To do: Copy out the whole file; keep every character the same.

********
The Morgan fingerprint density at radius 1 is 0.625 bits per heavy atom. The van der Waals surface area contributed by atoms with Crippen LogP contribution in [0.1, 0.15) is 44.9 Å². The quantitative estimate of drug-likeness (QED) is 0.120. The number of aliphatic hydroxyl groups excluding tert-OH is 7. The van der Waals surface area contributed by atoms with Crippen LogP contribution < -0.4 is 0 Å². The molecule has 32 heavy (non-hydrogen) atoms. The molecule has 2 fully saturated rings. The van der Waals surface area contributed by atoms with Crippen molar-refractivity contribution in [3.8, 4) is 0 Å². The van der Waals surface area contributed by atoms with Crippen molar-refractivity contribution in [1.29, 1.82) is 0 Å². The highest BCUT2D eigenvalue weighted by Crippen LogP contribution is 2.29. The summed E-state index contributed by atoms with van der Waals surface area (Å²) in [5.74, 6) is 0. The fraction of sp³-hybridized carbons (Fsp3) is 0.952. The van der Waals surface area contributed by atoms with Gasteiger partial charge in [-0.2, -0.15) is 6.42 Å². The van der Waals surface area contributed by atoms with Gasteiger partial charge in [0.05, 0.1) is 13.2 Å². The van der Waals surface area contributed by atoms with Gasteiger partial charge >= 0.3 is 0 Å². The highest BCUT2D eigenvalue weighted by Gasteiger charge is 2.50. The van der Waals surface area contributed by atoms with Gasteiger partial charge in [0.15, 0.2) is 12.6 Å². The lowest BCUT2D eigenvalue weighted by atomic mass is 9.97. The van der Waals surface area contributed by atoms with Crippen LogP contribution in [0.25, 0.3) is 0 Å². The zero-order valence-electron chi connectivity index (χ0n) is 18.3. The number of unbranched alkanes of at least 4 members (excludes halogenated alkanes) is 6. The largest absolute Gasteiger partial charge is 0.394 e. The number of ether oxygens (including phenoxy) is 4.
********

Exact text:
The Morgan fingerprint density at radius 1 is 0.625 bits per heavy atom. The van der Waals surface area contributed by atoms with Crippen LogP contribution in [0.1, 0.15) is 44.9 Å². The quantitative estimate of drug-likeness (QED) is 0.120. The number of aliphatic hydroxyl groups excluding tert-OH is 7. The van der Waals surface area contributed by atoms with Crippen LogP contribution < -0.4 is 0 Å². The molecule has 32 heavy (non-hydrogen) atoms. The molecule has 2 fully saturated rings. The van der Waals surface area contributed by atoms with Crippen molar-refractivity contribution in [3.8, 4) is 0 Å². The van der Waals surface area contributed by atoms with Crippen molar-refractivity contribution in [1.29, 1.82) is 0 Å². The highest BCUT2D eigenvalue weighted by Crippen LogP contribution is 2.29. The summed E-state index contributed by atoms with van der Waals surface area (Å²) in [5.74, 6) is 0. The fraction of sp³-hybridized carbons (Fsp3) is 0.952. The van der Waals surface area contributed by atoms with Gasteiger partial charge in [-0.2, -0.15) is 6.42 Å². The van der Waals surface area contributed by atoms with Gasteiger partial charge in [0.05, 0.1) is 13.2 Å². The van der Waals surface area contributed by atoms with Gasteiger partial charge >= 0.3 is 0 Å². The highest BCUT2D eigenvalue weighted by Gasteiger charge is 2.50. The van der Waals surface area contributed by atoms with Gasteiger partial charge in [0.15, 0.2) is 12.6 Å². The lowest BCUT2D eigenvalue weighted by atomic mass is 9.97. The van der Waals surface area contributed by atoms with Crippen LogP contribution in [0.25, 0.3) is 0 Å². The zero-order valence-electron chi connectivity index (χ0n) is 18.3. The number of unbranched alkanes of at least 4 members (excludes halogenated alkanes) is 6. The largest absolute Gasteiger partial charge is 0.394 e. The number of ether oxygens (including phenoxy) is 4.